The newly elected president of Nigeria extends a hand to contesting voters
The newly elected president of Nigeria extends a hand to contesting voters

Lagos: After a closely contested election in which opposition parties sought to challenge a vote they claimed was tainted by fraud, Bola Tinubu, the newly elected president of Nigeria, called on his opponents and their supporters to "join hands" with him on Wednesday.

The 70-year-old former governor of Lagos was declared the victor of the presidential election on Saturday, realising his lifelong dream of leading Africa's most populous country.

When President Muhammadu Buhari announced his resignation in May after serving two terms, many Nigerians hoped the election would bring in a new leader who could combat the country's escalating insecurity, restore the economy, and reduce poverty.

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According to the final results, Tinubu, a candidate for the All Progressives Congress, received 8.8 million votes, compared to 6.9 million for Atiku Abubakar, a candidate for the People's Democratic Party.

Peter Obi of the Labour Party received 6.1 million votes, proving his success as an unexpected third candidate.

The Independent National Electoral Commission declared Tinubu the winner after he received the necessary number of votes from two-thirds of the states in Nigeria, a requirement designed to ensure fair representation.

However, lengthy delays and a sluggish online results roll-out during the election on February 25 infuriated voters and opposition parties, who asserted widespread vote-rigging.

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Yusuf Datti Baba-Ahmed, Obi's running mate, claimed that the alleged results fell short of the minimal standards for a transparent, free, and fair election.

He assured supporters that "we will go to court" while pleading with them to maintain "peace and calm."

After the results are announced, candidates who want to challenge the election have 21 days to file a lawsuit.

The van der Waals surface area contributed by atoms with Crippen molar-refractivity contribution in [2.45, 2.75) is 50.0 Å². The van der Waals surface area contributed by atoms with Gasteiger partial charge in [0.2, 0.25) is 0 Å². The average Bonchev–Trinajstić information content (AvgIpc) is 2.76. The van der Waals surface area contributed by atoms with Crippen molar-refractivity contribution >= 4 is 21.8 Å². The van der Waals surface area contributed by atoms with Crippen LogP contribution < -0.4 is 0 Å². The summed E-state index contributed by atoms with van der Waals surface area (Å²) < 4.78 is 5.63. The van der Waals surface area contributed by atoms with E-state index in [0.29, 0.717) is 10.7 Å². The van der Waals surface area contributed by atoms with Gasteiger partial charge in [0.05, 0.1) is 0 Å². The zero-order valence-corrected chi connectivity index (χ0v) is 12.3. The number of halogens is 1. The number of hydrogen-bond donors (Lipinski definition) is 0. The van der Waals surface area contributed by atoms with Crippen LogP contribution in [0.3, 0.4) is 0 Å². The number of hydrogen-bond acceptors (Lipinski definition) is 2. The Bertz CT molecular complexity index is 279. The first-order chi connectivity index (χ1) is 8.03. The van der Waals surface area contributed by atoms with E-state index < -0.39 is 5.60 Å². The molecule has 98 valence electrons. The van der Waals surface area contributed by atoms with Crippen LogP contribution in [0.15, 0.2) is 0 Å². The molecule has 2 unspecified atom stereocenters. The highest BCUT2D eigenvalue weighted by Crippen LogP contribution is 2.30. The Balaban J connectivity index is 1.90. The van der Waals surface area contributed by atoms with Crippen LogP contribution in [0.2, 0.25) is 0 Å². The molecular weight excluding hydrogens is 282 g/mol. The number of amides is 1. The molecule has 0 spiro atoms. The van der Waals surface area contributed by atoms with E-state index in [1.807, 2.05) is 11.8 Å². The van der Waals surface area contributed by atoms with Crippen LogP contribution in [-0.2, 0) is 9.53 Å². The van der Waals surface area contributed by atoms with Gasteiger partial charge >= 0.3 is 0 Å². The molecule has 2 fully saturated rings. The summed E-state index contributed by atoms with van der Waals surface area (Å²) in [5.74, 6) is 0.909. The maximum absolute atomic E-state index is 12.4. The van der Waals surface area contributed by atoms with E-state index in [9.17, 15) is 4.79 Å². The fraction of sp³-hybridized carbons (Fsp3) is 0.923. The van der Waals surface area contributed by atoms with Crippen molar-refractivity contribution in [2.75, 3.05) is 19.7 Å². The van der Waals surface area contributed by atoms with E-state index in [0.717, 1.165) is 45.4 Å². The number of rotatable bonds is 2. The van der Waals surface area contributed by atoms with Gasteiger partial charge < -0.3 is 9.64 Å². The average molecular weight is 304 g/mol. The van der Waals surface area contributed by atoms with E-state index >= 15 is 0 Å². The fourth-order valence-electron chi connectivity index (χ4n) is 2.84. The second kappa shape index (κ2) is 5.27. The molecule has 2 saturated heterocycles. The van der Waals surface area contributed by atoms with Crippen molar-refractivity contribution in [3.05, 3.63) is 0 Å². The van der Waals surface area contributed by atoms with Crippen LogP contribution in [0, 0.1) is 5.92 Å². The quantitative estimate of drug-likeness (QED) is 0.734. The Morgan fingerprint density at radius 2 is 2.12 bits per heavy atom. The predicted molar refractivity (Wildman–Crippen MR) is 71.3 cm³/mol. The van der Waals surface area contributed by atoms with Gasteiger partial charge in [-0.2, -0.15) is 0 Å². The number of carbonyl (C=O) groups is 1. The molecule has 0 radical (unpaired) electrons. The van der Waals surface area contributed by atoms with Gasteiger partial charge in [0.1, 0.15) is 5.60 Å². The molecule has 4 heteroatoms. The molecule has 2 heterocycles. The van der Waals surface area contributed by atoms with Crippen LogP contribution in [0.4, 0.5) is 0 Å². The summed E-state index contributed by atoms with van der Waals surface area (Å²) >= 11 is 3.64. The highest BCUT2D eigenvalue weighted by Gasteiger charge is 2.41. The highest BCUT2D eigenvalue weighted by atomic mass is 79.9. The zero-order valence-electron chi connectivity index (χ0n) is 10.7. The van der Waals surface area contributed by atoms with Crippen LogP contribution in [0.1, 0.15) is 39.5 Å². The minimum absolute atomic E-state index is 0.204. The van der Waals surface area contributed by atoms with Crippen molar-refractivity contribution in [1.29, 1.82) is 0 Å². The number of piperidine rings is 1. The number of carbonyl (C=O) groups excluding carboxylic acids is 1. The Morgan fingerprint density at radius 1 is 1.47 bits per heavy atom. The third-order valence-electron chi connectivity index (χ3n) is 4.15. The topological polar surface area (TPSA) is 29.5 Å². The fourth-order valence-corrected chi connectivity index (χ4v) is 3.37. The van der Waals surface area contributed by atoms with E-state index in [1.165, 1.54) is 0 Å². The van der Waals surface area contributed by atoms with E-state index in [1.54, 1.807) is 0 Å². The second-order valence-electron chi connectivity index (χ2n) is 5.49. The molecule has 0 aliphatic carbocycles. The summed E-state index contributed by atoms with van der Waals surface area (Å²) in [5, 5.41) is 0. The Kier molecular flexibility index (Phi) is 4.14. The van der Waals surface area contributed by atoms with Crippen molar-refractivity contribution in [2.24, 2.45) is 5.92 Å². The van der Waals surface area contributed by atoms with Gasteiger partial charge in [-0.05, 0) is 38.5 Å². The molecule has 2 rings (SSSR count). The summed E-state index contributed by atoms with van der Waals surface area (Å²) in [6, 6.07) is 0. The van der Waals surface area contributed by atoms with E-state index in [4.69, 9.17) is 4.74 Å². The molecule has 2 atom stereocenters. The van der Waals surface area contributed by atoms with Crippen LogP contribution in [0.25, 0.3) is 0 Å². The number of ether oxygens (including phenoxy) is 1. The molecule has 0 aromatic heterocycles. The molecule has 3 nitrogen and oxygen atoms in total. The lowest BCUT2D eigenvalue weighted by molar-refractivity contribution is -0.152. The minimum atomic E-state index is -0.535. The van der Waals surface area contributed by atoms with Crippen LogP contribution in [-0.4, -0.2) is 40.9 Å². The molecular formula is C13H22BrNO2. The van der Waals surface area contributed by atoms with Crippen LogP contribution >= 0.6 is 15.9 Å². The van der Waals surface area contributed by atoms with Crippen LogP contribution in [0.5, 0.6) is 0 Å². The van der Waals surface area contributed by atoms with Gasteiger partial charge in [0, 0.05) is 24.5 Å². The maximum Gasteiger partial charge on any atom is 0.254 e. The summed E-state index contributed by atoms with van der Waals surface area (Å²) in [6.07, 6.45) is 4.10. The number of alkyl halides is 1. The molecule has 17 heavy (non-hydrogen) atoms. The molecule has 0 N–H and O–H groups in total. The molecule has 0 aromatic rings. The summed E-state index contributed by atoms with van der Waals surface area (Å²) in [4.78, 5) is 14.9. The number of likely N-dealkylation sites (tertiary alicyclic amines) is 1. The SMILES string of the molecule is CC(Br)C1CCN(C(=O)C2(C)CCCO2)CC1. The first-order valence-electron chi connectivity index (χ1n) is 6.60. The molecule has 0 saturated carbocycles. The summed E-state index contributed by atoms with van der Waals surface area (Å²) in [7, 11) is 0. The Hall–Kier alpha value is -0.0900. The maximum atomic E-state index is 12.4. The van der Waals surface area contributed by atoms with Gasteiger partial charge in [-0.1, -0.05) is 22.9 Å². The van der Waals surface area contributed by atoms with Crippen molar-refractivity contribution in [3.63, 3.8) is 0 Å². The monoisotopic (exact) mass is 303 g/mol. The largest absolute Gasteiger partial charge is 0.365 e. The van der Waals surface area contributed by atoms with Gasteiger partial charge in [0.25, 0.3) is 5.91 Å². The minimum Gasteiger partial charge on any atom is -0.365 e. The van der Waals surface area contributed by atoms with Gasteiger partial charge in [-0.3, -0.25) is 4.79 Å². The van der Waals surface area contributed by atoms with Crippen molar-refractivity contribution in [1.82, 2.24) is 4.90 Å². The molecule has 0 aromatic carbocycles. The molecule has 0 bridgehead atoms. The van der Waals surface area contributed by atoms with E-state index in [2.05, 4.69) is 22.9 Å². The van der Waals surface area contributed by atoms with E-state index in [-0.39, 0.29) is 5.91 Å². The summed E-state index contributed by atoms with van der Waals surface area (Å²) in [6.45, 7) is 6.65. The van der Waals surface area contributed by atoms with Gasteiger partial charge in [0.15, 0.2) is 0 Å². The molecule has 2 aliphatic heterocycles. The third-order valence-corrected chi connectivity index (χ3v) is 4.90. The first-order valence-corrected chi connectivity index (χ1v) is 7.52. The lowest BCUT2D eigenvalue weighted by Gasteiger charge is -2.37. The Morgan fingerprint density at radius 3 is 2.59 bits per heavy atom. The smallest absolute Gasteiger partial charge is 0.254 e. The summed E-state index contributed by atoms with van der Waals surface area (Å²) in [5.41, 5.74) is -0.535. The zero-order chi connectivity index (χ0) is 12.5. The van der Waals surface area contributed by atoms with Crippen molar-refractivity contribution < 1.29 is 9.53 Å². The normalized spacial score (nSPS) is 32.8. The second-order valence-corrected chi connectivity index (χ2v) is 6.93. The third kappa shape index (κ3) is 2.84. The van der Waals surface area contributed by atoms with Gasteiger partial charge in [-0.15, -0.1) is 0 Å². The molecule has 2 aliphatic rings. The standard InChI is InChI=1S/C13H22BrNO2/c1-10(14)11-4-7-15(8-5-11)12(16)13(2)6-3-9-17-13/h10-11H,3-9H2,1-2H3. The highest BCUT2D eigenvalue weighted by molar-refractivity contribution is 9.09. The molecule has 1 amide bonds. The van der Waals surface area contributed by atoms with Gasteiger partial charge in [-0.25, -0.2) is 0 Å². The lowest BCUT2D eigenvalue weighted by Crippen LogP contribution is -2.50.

Tinubu urged his opponents to enter the ceremony on Wednesday where he received the official certificate certifying his victory, "so that we may begin the task of rebuilding our national home together."

"I ask that you not let the disappointment of this moment prevent you from realising the historic national progress we can make by joining hands and hearts in common effort to pull this nation through," said Tinubu, a Muslim from the southern Yoruba community.

The longtime political power broker ran his campaign using the catchphrase "It's my turn" and touted his accomplishments as governor of Lagos from 1999 to 2007.

Rivals, however, who cast doubt on his health, history of graft allegations, and associations with Buhari, who was criticised for failing to keep his promise to make Nigeria safer, attacked his promise of reviving hope.

Tinubu's election victory on Wednesday was met with conflicting reactions.

Some locals in the northern city of Kano rejoiced at the information.

Despite the obstacles and ploys used by the opposition to scuttle the election by calling for its cancellation, 32-year-old butcher Anas Ibrahim expressed his happiness that Tinubu had won.

Other voters expressed their anger and worry about the INEC's handling of the tallies in other places.

The results were not made transparent by the INEC chairman. Nobody is pleased, so we will undoubtedly go to court. "Tinubu can't be president," asserted Edwin Oluma, a 23-year-old student in Abuja.

For the first time since Nigeria's military coup ended in 1999, the election was close after Obi, 61, attracted a lot of support with his message of change.

In Lagos, Tinubu's historical stronghold, he won a significant victory.

The 76-year-old businessman and former vice president Abubakar failed in his sixth bid for the presidency.

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The voting on Saturday was largely peaceful but plagued by lengthy wait times at numerous polling places, technological issues, and some thugs' intimidation.

Based on the number of people who successfully registered on election day, observer group Yiaga Africa calculated that the turnout was just over 29%.

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